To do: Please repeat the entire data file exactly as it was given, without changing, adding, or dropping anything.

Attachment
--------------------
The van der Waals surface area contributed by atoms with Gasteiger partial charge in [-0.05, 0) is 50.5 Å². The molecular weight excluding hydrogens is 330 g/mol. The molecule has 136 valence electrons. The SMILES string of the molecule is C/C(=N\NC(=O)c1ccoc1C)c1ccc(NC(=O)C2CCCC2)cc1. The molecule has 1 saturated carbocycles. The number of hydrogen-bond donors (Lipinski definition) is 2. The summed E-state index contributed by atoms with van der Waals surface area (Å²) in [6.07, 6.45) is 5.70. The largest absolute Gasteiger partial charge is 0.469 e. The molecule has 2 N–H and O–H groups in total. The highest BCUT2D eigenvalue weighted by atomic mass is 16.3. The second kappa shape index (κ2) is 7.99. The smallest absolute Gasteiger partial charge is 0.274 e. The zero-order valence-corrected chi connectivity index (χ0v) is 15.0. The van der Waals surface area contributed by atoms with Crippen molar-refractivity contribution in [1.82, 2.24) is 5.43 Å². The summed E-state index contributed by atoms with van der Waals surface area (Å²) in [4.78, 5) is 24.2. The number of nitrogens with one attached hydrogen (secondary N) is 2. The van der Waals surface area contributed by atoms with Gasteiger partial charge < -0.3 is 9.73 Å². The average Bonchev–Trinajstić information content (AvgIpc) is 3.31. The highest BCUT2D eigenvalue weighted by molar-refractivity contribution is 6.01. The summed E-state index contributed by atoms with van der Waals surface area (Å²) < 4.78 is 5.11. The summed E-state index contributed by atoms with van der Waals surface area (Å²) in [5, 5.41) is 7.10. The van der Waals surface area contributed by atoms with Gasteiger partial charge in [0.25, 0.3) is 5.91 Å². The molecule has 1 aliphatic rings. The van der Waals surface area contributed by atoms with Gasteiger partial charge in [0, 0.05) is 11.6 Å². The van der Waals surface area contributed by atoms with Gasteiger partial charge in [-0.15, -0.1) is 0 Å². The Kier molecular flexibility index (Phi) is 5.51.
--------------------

The van der Waals surface area contributed by atoms with Gasteiger partial charge in [-0.05, 0) is 50.5 Å². The molecular weight excluding hydrogens is 330 g/mol. The molecule has 136 valence electrons. The SMILES string of the molecule is C/C(=N\NC(=O)c1ccoc1C)c1ccc(NC(=O)C2CCCC2)cc1. The molecule has 1 saturated carbocycles. The number of hydrogen-bond donors (Lipinski definition) is 2. The summed E-state index contributed by atoms with van der Waals surface area (Å²) in [6.07, 6.45) is 5.70. The largest absolute Gasteiger partial charge is 0.469 e. The molecule has 2 N–H and O–H groups in total. The highest BCUT2D eigenvalue weighted by atomic mass is 16.3. The second kappa shape index (κ2) is 7.99. The smallest absolute Gasteiger partial charge is 0.274 e. The zero-order valence-corrected chi connectivity index (χ0v) is 15.0. The van der Waals surface area contributed by atoms with Crippen molar-refractivity contribution in [1.82, 2.24) is 5.43 Å². The summed E-state index contributed by atoms with van der Waals surface area (Å²) in [4.78, 5) is 24.2. The number of nitrogens with one attached hydrogen (secondary N) is 2. The van der Waals surface area contributed by atoms with Gasteiger partial charge < -0.3 is 9.73 Å². The average Bonchev–Trinajstić information content (AvgIpc) is 3.31. The highest BCUT2D eigenvalue weighted by molar-refractivity contribution is 6.01. The summed E-state index contributed by atoms with van der Waals surface area (Å²) < 4.78 is 5.11. The summed E-state index contributed by atoms with van der Waals surface area (Å²) in [5, 5.41) is 7.10. The van der Waals surface area contributed by atoms with Gasteiger partial charge in [0.25, 0.3) is 5.91 Å². The molecule has 1 aliphatic rings. The van der Waals surface area contributed by atoms with Gasteiger partial charge in [0, 0.05) is 11.6 Å². The van der Waals surface area contributed by atoms with Gasteiger partial charge in [-0.15, -0.1) is 0 Å². The Kier molecular flexibility index (Phi) is 5.51.